Hotel Utah, 100 years of history

From the Hotel Utah to the Joseph Smith Memorial Building

By Ray Boren

For the Deseret News

Published: Tuesday, June 7 2011 3:00 p.m. MDT

The two decades "had a different culture," says Sibley. Hotel Utah had become a destination for shoppers. Utahns from smaller towns, say Spanish Fork or American Fork, would head to "the big city" at Christmas time to go shopping. They would rent a room for a day.

"They could meet there, take a nap, eat supper," the BYU documentary maker says. "Some would stay overnight. They would have the department stores send packages to their rooms."

Because of its midtown location, Hotel Utah was also popular with those attending the LDS Church's general conference sessions twice each year.

The hotel was changing with the times, although like much of the nation it was slow, and occasionally inconsistent, in accepting black guests. Concert contralto Marian Anderson was given a room, but had to use a freight elevator; fellow singer Harry Belafonte found it necessary to go to the Newhouse, although it previously had the same policies, according to a Utah State Historical Society website about blacks in Utah history.

In 1958 Utah Hotel Co. opened the 150-unit Hotel Utah Motor Lodge nearby on North Temple and West Temple streets, with amenities such as a modern swimming pool, an exhibit area, an auditorium and a restaurant.

In the old days, Hotel Utah's open-air Roof Garden had awnings, pots and planters "and the smell of freshly watered plants," Stegner wrote in "Recapitulation." In 1961 it transformed into the enclosed, year-round Sky Room restaurant. The temple grounds, then as now, were arrayed below, where one could dine and look out the window "while the sky began its phases from gray to red, red to purple, purple to saffron," he wrote.

The modernization continued in 1967. "New chandeliers, new furniture, new carpets, new draperies, new lighting," fresh new colors — and air conditioning everywhere, crowed an advertisement in the Deseret News.

Bigger and better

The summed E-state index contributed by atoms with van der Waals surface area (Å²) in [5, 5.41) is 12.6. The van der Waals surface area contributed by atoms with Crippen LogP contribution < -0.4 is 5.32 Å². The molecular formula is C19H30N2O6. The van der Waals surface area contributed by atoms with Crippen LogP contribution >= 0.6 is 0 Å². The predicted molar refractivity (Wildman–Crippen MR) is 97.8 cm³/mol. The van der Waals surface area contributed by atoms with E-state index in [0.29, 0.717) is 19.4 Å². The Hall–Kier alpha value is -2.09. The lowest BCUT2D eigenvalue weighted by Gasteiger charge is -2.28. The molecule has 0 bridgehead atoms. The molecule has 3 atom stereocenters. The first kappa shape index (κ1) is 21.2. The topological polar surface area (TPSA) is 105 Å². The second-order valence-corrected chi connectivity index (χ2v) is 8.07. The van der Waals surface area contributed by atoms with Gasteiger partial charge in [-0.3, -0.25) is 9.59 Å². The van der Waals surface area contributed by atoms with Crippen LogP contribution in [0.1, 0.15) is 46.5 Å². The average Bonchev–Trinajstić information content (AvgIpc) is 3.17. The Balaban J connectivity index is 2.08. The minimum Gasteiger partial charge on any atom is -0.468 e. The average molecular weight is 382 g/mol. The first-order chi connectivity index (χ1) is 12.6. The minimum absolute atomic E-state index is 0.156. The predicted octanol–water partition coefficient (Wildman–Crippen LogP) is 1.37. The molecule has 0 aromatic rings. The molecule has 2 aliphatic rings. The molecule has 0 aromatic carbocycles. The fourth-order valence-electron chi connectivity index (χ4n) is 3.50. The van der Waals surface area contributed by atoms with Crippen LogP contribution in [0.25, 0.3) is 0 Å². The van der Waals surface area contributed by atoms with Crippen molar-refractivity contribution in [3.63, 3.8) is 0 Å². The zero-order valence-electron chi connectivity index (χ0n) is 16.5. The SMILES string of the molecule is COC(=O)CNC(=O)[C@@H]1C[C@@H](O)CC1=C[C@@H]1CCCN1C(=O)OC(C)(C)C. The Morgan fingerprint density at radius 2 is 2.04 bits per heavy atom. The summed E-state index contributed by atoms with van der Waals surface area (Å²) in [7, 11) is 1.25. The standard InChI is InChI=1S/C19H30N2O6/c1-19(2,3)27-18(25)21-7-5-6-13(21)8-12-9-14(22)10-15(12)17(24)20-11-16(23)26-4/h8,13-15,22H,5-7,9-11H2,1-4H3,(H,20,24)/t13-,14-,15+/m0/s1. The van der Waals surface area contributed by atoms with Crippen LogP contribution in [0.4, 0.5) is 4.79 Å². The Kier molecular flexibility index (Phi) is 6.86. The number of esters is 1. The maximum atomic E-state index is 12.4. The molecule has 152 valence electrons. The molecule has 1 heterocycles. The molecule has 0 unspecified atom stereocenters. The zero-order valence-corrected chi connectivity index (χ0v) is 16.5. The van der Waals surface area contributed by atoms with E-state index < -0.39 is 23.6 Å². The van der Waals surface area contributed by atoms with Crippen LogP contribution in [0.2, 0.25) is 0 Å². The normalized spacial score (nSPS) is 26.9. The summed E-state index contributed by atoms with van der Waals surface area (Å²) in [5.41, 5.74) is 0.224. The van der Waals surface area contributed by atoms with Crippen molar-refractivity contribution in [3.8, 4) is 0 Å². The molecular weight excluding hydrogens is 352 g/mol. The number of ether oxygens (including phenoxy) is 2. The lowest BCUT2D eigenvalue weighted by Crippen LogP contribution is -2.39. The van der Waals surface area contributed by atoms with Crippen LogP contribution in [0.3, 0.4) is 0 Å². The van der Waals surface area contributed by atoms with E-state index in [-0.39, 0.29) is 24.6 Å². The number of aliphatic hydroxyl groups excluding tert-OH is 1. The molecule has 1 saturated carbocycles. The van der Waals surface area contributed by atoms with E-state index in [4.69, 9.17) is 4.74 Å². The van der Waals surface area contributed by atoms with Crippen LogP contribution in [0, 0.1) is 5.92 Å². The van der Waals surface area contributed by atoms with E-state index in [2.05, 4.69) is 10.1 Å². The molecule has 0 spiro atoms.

Ted Gallegos and the Hotel Utah both saw their worlds get just a little bit bigger in the 1970s.

The hotel grew, quite literally, by one-third. An expansion that began in 1974 extended east and west wings on the building's north end, adding 160 new guest rooms, a grand ballroom, a spacious exhibit area, smaller meeting rooms and another restaurant.

Everything possible was done to make the changes look seamless on the outside, with new glazed white brick and terra cotta facing replicating their gleaming predecessors from 1911, "just like a dentist matches the enamel on your teeth," consultant and former resident manager Phyllis L. Steorts told a reporter.

The hotel's publicity theme for the project: "Getting better with age."

In January 1978 "the grande dame" was named to the National Register of Historic Places, for, as the state-prepared nomination form says, its uniqueness, "architectural beauty, historic location, and tradition make it the best known hotel in Utah."

Gallegos, of course, is the teen who finagled an introduction to ex-Beatle George Harrison. His story involves art, planning and inspiration, not unlike that of the Hotel Utah itself.

In November 1974, as the hotel expansion was getting under way, Harrison came to town for a concert at the Salt Palace with friends Eric Clapton, Ravi Shankar and Billy Preston, Gallegos recalls. The young Utahn noticed an intriguing new image of Harrison in a full-page newpaper ad.

"The picture was in the ad: long hair, a straw hat. I thought, wow, this is unique, and thought I should draw that," Gallegos says in a room in his Saratoga Springs house. The room, a mini-museum, brims with Beatles-related objects: Richenbacker, Gretsch and Hofner guitars and instruments; a drum set; amplifiers. The young artist had also become a musician, over the years. And this is in addition to the Beatle-related records, CDs, trading cards, photographs and figurines he has collected.

He had a month before the concert, "so I did this drawing," pointing to a larger-than-life pencil drawing — dimensions: 31 by 40 inches on mat board. George Harrison in black and white, with long hair and a straw hat.

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